Background/Purpose. The peroxidation of membranous phospholipids induced by ischemia reperfusion was inhibited in Cu/Zn superoxide dismutase (SOD) overexpressing mice, suggesting a detrimental role for intracellular reactive oxygen species (ROS) in reoxygenated cell injury. To ascertain the in vitro relevance of this hypothesis, the present study examined the participation of intracellular ROS in reoxygenation injury. Methods. This examination was done in two experimental models: Cu/Zn-SOD transgenic (Tg) mice that underwent hypoxia-reoxygenation in vitro and normal mice pretreated with a specific inhibitor of xanthine oxidase, BOF-4272, followed by in vitro hypoxia-reoxygenation. Results. The release of aspartate aminotransferase (AST) and the peroxidation of phospholipids were both ameliorated in hepatocytes from the Tg mice compared with findings in hepatocytes from normal mice. Similar findings were seen in the BOF-4272-pretreated cells, in which there was a decrease in AST and phospholipid peroxides. Conclusions. These results support the pivotal role of intracellular ROS generated by xanthine oxidase in reoxygenated cell injury, and suggest the viability of using an intracellular antioxidative therapy for reperfusion injury of the liver.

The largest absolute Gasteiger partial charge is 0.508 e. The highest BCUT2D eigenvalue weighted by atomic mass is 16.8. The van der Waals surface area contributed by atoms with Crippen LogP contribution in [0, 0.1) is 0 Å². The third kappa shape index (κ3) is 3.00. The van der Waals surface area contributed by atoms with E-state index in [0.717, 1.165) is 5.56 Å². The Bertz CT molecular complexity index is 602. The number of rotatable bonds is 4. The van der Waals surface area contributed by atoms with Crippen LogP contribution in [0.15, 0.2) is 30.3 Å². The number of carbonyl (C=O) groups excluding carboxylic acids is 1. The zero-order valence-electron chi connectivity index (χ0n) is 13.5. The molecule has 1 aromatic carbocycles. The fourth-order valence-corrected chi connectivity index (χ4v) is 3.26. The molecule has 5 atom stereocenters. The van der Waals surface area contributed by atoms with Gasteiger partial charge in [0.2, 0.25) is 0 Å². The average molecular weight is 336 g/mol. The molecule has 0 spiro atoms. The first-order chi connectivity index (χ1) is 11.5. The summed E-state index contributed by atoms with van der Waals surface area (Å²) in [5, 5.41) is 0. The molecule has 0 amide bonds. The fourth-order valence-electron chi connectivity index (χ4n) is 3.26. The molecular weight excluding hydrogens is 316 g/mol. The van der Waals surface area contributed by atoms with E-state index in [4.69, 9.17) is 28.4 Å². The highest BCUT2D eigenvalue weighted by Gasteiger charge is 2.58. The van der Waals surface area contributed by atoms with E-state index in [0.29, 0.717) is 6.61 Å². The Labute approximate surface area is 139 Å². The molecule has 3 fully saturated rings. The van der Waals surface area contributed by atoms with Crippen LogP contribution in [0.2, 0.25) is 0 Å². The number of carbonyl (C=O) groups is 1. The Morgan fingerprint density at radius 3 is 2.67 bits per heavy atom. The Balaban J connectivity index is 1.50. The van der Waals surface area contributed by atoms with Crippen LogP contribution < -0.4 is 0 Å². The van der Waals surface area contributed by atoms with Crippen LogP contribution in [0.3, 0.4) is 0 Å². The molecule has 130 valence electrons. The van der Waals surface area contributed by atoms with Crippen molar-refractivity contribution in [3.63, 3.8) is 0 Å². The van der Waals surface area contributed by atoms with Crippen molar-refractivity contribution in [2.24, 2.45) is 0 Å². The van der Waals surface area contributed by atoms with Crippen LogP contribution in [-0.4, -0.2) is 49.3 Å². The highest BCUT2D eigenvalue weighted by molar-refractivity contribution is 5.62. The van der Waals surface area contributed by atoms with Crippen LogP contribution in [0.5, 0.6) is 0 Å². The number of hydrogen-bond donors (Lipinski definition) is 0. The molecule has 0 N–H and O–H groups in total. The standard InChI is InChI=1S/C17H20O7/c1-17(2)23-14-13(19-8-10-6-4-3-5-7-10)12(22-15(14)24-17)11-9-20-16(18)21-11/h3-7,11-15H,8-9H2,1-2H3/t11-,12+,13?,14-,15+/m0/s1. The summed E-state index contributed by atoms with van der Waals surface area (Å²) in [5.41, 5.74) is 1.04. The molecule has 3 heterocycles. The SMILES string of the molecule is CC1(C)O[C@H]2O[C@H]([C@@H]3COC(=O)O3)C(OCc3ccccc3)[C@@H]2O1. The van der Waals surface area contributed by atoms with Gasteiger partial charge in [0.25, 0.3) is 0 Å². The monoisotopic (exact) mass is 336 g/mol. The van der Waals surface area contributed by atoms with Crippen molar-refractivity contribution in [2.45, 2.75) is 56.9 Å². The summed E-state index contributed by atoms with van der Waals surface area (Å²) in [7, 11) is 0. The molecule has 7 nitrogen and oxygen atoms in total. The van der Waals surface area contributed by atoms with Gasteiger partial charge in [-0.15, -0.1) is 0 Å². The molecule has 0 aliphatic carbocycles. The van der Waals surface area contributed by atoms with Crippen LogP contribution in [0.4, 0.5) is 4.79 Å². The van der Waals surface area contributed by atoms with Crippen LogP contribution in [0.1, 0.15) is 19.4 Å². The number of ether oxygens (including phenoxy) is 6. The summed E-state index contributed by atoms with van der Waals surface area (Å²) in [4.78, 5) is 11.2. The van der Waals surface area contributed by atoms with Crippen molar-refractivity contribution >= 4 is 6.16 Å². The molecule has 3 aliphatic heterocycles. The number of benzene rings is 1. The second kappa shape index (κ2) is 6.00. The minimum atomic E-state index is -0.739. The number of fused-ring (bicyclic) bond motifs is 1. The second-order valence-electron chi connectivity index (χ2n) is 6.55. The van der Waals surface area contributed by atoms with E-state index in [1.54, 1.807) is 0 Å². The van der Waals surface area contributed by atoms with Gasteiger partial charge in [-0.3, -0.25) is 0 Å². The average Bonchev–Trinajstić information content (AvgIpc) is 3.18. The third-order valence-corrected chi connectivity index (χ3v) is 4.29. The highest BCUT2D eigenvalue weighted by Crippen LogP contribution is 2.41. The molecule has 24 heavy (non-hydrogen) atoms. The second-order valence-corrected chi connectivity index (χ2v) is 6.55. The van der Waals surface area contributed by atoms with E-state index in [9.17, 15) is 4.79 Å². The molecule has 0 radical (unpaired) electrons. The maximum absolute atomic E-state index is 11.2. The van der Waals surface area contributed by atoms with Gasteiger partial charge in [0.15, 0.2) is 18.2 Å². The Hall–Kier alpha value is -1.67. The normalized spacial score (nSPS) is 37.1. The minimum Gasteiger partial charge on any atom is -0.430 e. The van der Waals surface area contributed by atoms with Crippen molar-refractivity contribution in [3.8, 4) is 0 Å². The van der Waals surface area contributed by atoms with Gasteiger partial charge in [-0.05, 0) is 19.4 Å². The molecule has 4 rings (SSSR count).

- Hepatic ischemia-reperfusion injury
- Superoxide dismutase
- Xanthine oxidase